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In The Bubble With Brogan Rafferty

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By The Utica Comets —

Bubble life in Edmonton is the new norm for the Vancouver Canucks and the team’s black aces who are taking on a chase for the Stanley Cup. For Brogan Rafferty, the goal is trying to stay busy and enjoy the moments, while remaining ready in case his number is called.

Utica Comets: We have to know. Is this the strangest travel hockey tournament you’ve ever been a part of?

Brogan Rafferty: Absolutely. For me, it’s a lot different as one of the Black Aces, but it’s literally just a big hockey tournament. When you’re a kid and you’re walking around the rink and see all the teams wearing their jackets and you watch other teams play in their games and stay in the same hotels. It’s basically all that just with the best players in the world. It’s pretty fun being able to watch free NHL hockey games and seeing those guys walk around the bubble who you’ve grown up watching is pretty cool.

UC: You’re from just outside Chicago and you were a teenager when the Blackhawks started their run of a few Stanley Cups. Have you had any chance encounters with some of the guys from those teams you grew up cheering for?

BR: I was in the elevator with (Jonathan) Toews, just me and him. We went up and, just to break the silence, we started chatting a little bit and that was pretty cool.

UC: Were you like “Hold that door!” and the guy holding the door was Jonathan Toews? Or were you in the lobby together and thinking “I don’t want to speak first”?

BR: I think I got in first and he came just around the corner. We were just talking about the air conditioning units in the hotel because they went out the first week we were here. So we were kinda just talking about how hopefully they get fixed soon.

UC: Sounds like you played it cool.

BR: Yeah, I kept my cool (laughing)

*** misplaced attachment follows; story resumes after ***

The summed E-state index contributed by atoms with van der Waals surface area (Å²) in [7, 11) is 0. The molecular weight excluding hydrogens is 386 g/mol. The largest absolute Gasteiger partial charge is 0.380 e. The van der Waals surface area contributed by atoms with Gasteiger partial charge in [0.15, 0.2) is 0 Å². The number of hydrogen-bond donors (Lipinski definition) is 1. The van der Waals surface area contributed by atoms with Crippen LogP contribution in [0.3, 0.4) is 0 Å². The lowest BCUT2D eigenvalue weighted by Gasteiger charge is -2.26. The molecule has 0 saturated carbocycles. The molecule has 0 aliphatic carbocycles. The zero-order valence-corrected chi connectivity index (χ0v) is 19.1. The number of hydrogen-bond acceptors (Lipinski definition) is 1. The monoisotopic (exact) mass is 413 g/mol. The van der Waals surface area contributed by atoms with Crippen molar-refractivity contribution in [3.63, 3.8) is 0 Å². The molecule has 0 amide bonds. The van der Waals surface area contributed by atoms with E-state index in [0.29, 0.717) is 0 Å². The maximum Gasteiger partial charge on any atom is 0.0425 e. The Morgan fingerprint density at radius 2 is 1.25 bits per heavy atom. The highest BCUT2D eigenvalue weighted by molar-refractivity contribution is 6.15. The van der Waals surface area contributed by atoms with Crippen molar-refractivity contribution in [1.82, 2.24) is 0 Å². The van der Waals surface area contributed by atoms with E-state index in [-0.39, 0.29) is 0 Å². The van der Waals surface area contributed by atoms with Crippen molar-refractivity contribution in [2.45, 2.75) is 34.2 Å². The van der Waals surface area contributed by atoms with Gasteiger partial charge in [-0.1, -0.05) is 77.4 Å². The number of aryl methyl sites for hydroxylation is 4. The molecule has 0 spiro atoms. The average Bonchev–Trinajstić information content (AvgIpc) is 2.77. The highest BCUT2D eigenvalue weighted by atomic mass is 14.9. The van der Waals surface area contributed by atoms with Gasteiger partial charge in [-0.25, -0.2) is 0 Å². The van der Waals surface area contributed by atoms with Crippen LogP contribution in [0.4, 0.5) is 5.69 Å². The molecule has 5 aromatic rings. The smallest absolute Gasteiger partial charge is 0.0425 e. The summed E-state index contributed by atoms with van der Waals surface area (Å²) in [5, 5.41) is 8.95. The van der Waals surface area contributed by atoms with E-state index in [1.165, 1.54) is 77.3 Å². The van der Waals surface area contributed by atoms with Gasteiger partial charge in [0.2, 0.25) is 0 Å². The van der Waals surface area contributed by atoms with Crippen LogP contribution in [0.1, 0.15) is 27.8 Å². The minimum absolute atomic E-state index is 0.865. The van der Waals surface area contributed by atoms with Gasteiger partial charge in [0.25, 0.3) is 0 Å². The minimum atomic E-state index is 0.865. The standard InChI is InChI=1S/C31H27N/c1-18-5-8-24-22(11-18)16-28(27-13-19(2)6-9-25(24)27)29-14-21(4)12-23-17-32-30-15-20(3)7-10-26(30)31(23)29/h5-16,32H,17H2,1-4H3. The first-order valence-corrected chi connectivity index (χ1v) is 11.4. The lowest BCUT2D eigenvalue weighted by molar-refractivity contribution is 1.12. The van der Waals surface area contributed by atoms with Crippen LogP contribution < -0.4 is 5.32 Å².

UC: What are you doing to stay busy? Playing a few holes in the golf simulator? Going to the basketball court? Playing ping pong?

BR: It’s a little tough to find things to keep you busy. The golf simulator was fun, but you still want some real grass under your feet. Lots of guys are playing video games, but I’m not a gamer so I don’t have any of that going for me. There’s not a whole lot to do besides go to the rink and watch the games or maybe play a few holes on the golf simulator.

UC: What’s the experience been like being the only fans who are at the games?

BR: It’s pretty crazy. The setup is unique with the big screens and the coverings on the seats. The league has done a good job trying to create some sort of atmosphere with the music and fan noise and lights and all that stuff. It is really weird not having the fans in the stands though, we miss them.

UC: Where have you been sitting when you’re actually watching the games?

BR: We are just above the 100 level in a suite right behind one of the nets.

UC: What about meals? Are you just hitting room service over and over?

BR: Breakfast is provided and there’s a lunch that you can grab if you want a small power bowl or something like that. Dinner is on your own. There’s a restaurant in the lobby of the hotel and two more in the lobby of the hotel near the rink and that’s pretty much it for food. I’ve eaten at those plenty of times.

UC: Who has stepped up as the guy with the most style now that there are no dress codes that require suits or anything of the sort?

BR: Definitely not Hughsey (Quinn Hughes). It’s pretty casual. The team gave us some stuff to wear to games so we’re pretty much matching. Walking around on off days and stuff guys will bust out some of their clothes. Petey’s (Elias Petterson) got some pretty flashy clothes and Stech (Troy Stecher) is a good dresser. I like his style.

UC: Have you seen any bad blood spill over from the ice to the hotel or is that something that doesn’t happen?

BR: There’s none of that going on. For the most part you’re with your team and you’re just walking past the other teams. Guys have been settling everything on the ice.

UC: Is it just business all the time every second of every day or are there some chances to be social at all?

BR: After the qualifying rounds, every single series on the west coast was done in four games out of five. So some of the winning teams and losing teams were in the restaurant downstairs at our hotel. So there was a couple hundred hockey players in the same place with nothing to do the next day so that was pretty fun. It was cool to see everyone together and guys who played together and there was some overlap and great stories that were going around.

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